Regardless of the initiator and which of the two parties is responsible for the attack that resulted in the killing of 7 people and the wounding of many others, the result or meaning drawn from this unfortunate battle is a deep sectarian tension amongst the Lebanese people that is no longer hidden in one's heart, but which rears its ugly head whenever the opportunity arises. This time, the opportunity was given by Hezbollah Secretary-General, Hassan Nasrallah, when, in his recent speeches, he attacked the judicial investigator, Tarek Bitar, who is charged with investigating the explosion of the port of Beirut. Nasrallah incited against him and threatened to depose him because he summoned minister, Ali Hassan Khalil, and issued a warrant for his arrest. This caused mayhem and did not sit well with the two Shia allies. He sent his security official, Wafeeq Safa, to the Justice Palace to threaten the judge and gave the cabinet a choice between suspending and dismissing Judge Bitar. This, then, led to supporters of the two sides taking to the street as a form of terrorism by confronting the Justice Palace with the same coup logic and using weapons, intimidation and violence to overthrow the course of justice in the Beirut port bombing. This is exactly what it did in the events of May 2008, when Hezbollah extended its military control over Beirut to control the repercussions of the killing of the late Prime Minister, Rafik Hariri, and after the October 2019 uprising, when his partisan partners attacked the demonstrators and destroyed their tents in central Beirut.

At least six people have been killed in a shooting during a a protest in Beirut, Lebanon – Cartoon [Sabaaneh/Middle East Monitor]

The last cabinet session, which was a heated one, confirmed what has always been said, i.e., that Hezbollah is a state within a state and that it is holding on to state institutions and violating the laws of the Lebanese state for the benefit of the Persian state. Afterall, an Iranian official once said that Iran occupies four Arab capitals and mentioned Beirut first.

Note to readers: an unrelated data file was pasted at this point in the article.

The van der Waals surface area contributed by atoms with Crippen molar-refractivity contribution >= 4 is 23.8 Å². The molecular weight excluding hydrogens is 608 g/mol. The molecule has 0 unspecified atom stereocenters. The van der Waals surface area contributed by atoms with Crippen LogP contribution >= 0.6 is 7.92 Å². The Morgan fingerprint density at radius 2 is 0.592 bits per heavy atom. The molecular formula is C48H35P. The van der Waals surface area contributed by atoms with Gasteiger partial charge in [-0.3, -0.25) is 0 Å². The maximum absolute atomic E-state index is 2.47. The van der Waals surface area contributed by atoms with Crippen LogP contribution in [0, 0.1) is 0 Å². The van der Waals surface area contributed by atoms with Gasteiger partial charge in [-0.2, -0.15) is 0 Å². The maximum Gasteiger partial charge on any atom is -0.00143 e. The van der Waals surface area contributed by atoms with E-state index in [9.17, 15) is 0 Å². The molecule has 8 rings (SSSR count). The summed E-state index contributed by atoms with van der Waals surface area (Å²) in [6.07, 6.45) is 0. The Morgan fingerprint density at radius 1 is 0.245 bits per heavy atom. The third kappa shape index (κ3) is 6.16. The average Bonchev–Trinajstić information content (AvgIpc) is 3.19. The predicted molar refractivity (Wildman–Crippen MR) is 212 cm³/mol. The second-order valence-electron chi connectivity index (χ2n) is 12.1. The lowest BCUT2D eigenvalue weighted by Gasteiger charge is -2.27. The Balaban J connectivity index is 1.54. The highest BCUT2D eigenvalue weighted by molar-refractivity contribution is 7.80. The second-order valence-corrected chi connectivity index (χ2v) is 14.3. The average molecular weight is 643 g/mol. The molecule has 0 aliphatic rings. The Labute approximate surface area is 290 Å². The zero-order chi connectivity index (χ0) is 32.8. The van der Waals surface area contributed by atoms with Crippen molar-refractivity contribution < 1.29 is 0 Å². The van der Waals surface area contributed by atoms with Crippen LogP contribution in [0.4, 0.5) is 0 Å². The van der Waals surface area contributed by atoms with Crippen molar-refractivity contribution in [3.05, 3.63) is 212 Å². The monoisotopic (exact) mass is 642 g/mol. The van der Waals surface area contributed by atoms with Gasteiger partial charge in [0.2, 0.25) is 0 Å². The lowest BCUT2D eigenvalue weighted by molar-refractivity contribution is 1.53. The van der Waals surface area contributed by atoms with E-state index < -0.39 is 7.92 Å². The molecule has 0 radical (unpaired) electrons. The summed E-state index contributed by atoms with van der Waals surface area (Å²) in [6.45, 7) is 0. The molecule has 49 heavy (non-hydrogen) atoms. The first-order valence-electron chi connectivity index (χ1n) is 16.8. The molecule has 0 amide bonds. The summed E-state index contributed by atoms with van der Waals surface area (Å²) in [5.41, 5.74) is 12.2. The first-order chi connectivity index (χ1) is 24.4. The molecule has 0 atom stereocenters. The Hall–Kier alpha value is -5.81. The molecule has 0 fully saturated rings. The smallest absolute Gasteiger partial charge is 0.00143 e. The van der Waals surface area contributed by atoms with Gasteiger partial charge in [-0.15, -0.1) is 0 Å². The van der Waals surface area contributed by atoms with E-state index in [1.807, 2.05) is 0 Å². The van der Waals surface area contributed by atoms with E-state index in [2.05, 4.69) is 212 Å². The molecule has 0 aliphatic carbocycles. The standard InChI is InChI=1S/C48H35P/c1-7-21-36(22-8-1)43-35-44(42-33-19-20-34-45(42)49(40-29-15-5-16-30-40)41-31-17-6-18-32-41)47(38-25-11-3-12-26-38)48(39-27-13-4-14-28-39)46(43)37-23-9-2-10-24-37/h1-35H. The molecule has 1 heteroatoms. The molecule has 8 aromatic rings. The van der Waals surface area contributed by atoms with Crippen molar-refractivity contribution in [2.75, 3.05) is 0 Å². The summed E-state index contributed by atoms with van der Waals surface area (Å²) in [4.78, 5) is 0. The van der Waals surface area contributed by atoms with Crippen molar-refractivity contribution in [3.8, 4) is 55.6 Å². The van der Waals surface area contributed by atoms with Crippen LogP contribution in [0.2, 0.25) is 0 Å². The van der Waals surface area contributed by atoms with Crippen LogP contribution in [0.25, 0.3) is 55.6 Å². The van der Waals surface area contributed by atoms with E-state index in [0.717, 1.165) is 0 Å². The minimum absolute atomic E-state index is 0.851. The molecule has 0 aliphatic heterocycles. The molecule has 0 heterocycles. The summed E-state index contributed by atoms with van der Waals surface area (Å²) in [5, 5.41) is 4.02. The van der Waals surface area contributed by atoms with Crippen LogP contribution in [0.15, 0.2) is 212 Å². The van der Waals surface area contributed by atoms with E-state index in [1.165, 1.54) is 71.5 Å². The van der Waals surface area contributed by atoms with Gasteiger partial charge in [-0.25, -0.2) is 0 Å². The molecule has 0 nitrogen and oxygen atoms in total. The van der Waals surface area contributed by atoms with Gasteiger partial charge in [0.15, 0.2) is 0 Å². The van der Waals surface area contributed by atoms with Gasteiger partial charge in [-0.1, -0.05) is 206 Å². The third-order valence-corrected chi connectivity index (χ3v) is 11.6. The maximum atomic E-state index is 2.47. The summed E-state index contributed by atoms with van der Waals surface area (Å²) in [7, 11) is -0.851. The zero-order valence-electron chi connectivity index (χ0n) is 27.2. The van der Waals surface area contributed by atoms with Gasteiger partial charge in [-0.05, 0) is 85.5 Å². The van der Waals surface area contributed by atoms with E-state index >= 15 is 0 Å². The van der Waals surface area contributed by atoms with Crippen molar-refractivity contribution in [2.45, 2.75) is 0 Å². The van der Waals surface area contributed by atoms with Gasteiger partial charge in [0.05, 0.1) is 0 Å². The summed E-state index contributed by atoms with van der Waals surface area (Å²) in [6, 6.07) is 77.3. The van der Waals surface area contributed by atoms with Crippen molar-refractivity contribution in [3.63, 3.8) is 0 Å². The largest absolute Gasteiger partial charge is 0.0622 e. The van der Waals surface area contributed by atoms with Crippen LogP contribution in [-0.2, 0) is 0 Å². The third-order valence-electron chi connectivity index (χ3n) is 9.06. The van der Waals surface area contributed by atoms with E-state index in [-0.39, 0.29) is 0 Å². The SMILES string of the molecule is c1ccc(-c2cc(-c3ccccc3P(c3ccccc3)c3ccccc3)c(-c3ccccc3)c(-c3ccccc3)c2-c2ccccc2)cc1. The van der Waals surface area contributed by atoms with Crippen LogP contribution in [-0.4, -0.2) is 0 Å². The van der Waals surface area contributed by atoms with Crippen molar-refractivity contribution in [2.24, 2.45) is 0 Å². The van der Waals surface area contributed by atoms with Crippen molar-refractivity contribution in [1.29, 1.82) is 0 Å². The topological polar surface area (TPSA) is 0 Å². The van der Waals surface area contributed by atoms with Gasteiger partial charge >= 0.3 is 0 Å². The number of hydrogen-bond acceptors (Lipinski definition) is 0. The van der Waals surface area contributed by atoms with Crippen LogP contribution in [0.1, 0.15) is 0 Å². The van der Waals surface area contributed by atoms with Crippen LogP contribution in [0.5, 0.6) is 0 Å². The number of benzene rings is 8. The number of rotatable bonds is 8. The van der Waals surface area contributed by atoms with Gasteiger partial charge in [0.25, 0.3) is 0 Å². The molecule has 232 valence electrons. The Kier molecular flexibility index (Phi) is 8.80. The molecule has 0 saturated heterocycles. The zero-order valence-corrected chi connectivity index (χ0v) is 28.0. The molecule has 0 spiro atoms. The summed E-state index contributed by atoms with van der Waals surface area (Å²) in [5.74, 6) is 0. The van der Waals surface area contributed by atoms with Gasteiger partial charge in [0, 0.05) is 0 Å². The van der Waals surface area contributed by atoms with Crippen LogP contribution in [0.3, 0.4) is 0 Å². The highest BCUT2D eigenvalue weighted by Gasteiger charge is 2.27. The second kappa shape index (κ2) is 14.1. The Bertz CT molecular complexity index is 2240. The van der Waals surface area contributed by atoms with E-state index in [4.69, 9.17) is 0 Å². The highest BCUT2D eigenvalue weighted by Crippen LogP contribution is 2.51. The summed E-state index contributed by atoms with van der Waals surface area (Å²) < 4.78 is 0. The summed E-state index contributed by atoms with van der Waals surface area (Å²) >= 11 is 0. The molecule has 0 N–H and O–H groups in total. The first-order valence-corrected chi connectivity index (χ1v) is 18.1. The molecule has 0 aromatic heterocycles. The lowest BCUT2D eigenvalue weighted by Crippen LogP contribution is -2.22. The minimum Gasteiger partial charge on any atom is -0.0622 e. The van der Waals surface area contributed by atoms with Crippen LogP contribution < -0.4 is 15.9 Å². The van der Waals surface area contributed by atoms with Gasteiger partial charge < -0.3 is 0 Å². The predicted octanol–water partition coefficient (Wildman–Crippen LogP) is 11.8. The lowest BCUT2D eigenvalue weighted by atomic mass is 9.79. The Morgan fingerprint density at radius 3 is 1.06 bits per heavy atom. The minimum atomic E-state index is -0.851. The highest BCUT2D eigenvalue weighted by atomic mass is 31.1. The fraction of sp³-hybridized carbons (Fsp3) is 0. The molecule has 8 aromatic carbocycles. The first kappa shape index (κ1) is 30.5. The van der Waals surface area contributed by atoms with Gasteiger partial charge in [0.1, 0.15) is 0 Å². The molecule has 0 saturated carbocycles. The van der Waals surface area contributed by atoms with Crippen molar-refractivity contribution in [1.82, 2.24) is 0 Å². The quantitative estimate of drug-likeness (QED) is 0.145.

In this stormy session, the Minister of Culture, Mohamed Radi, repeatedly shouted and said defiantly, "I am going to take Hassan Khalil to Manara and we'll see if anyone can stop me." The president, Michel Aoun, commented, "Looks like he is threatening us; we will not be threatened in this manner of speaking." He then replied, "I am not threatening, I am warning that you're about to see something strange in the country; something you've never seen in your life."

Truth be told, after this threat, Lebanon did experience strange and important events. It is as if this is a rehearsal for an upcoming civil war being planned.

It is unfortunate that the horrific port explosion is being politically exploited and it is clear that Hezbollah wants to close the file and turn the page completely. Why is the party afraid of the investigation, as long as it claims that the ammonium nitrate, which has been stored for years and which caused the massive explosion and left hundreds of Lebanese dead and wounded, did not belong to it or to Syria? It is strange and suspicious.

The conflict in Lebanon extends to a conflict between two axes and two plans, but the victim is always the Lebanese people, as if they are threatened with torment, adding the sounds of bullets and missiles to their dark nights and rough days.

READ: As anniversary of Beirut blast approaches, Lebanese relive 'indescribable pain'

The views expressed in this article belong to the author and do not necessarily reflect the editorial policy of Middle East Monitor.